ABU DHABI, United Arab Emirates - During the first three events at the 2015 World Bowling Women's Championships, Jung Dawun of Korea looked on as her teammates appeared in each medal round, bowling for gold medals in singles, doubles and trios.
She finally found her own place in the spotlight in the last event of the week as she topped United States Bowling Congress Hall of Famer, Liz Johnson of Cheektowaga, New York, 256-183, to win the Masters gold medal at Zayed Sports City's Khalifa International Bowling Centre.
It was the second world championship for the right-hander, who helped Korea to the team gold medal in 2013. While she said there's nothing like sharing a win with her teammates, it was a special honor to find individual success against someone she looks up to.
Jung struck eight times in the final match, while Johnson struggled with carry on the same pair of lanes that yielded two 300s for her this week.
"Liz is one of the best in the world and this week at the World Championships, and I knew it was going to be tough to beat her," Jung said. "To win was a dream come true. It was a very competitive week and very nice to have a last game like that."
Jung appeared to be very comfortable in front of the local television and BowlTV cameras during the team medal round Saturday night, striking on 20 of 23 opportunities to help Korea to the silver medal, but she proved her versatility by conquering both lane conditions in the Masters medal round Sunday.
This week at the World Women's Championships, 147 players from 30 countries bowled six games of singles, doubles, trios and team on two different lane conditions - the 43-foot Tokyo oil pattern and 36-foot Los Angeles pattern.
The top 24 in the all-events standings advanced to Sunday's Masters competition, which featured the long pattern on each left lane and the short pattern on the right. After six additional games, the field was cut to the top eight for round-robin match play.
Including 80 bonus pins for her four wins in match play, Johnson was the top seed for the Masters medal round by more than 200 pins.
In the semifinals, Johnson took on her teammate, Danielle McEwan of Stony Point, New York, while Jung faced off against her own teammate, singles gold medalist Jeon Eunhee.
McEwan opened with four strikes, but a split in the eighth frame turned her lead into a deficit she couldn't recover from. Johnson struck four consecutive times starting in the sixth frame and advanced to the final with a 238-213 win. McEwan finished the week with gold medals in doubles and team and a bronze medal in Masters competition.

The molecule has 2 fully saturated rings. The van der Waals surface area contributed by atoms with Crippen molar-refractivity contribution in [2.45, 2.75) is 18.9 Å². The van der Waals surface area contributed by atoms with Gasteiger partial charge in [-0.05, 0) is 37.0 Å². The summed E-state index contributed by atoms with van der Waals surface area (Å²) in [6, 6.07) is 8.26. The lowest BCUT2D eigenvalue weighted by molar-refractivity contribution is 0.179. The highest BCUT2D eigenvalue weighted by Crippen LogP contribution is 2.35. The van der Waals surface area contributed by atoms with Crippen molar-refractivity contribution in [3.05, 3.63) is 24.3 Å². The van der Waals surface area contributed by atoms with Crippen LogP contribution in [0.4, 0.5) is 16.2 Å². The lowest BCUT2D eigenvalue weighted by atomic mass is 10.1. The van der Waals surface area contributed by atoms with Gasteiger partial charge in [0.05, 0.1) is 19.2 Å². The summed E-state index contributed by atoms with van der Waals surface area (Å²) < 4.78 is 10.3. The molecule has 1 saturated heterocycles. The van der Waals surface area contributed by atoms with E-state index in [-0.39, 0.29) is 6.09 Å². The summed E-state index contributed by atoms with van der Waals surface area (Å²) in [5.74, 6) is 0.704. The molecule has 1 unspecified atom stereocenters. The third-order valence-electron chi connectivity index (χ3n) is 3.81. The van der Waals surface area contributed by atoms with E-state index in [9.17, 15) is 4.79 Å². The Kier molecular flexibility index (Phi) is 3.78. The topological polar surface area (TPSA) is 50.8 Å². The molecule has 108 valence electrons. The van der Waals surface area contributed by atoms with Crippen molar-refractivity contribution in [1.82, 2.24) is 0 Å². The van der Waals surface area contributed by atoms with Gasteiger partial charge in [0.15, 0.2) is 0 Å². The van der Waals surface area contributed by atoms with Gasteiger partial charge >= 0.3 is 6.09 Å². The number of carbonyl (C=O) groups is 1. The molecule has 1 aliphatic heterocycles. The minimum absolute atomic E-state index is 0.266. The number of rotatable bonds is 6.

Jung managed just one double in her semifinal match, but it proved to be enough as she snuck past Jeon, 208-193. Jeon was clean in the match, but had to settle for the bronze medal.
Korea bowled in every gold-medal match this week, winning singles and trios, while collecting silver medals in team and doubles and an all-events bronze medal for Jeon.
Despite the ending to the tournament, the event overall was a success for Johnson, who won four medals - gold in team, silver in all-events and Masters and bronze in trios.
"I didn't want to finish with a 180, but it was a great week, and we accomplished what we came here to do, and that was win the team event," Johnson said. "Masters was a fun day. I couldn't believe the ball reaction I had. Then, after the way Danielle started, I was fortunate to get to the final, but the carry just went away. (Dawun) bowled great and earned it. Overall, it's been a great trip."
All rounds of the 2015 World Women's Championships were broadcast live on BOWL.com's BowlTV and can be found in the BowlTV archives.
There were five 300 games this week, rolled by Venezuelan teammates Joan Gonzalez (doubles) and Karen Marcano (team), two by Johnson and one by McEwan during Masters match play.
Johnson's first 300 came in the team final and helped Team USA to the team gold medal, and the second came in the opening game of match play.
There now have been 16 perfect games in World Women's Championships history, with two each for Johnson and Team USA's Kelly Kulick of Union, New Jersey (2011 and 2013).
Participating countries this year included: Australia, Bahamas, Canada, China, Chinese Taipei, Colombia, Denmark, Dominican Republic, England, Finland, Germany, Hong Kong, Iceland, Indonesia, Iran, Korea, Latvia, Malaysia, Mexico, Panama, Philippines, Poland, Singapore, Slovakia, Spain, Sweden, Ukraine, United States, Venezuela and the host country United Arab Emirates.
Korea topped the medal table this week with eight, followed by the United States and Singapore with six and Denmark, England and Germany with one apiece.
For more information on the World Women's Championships, visit the official website of the event at 2015wwc.worldbowling.org.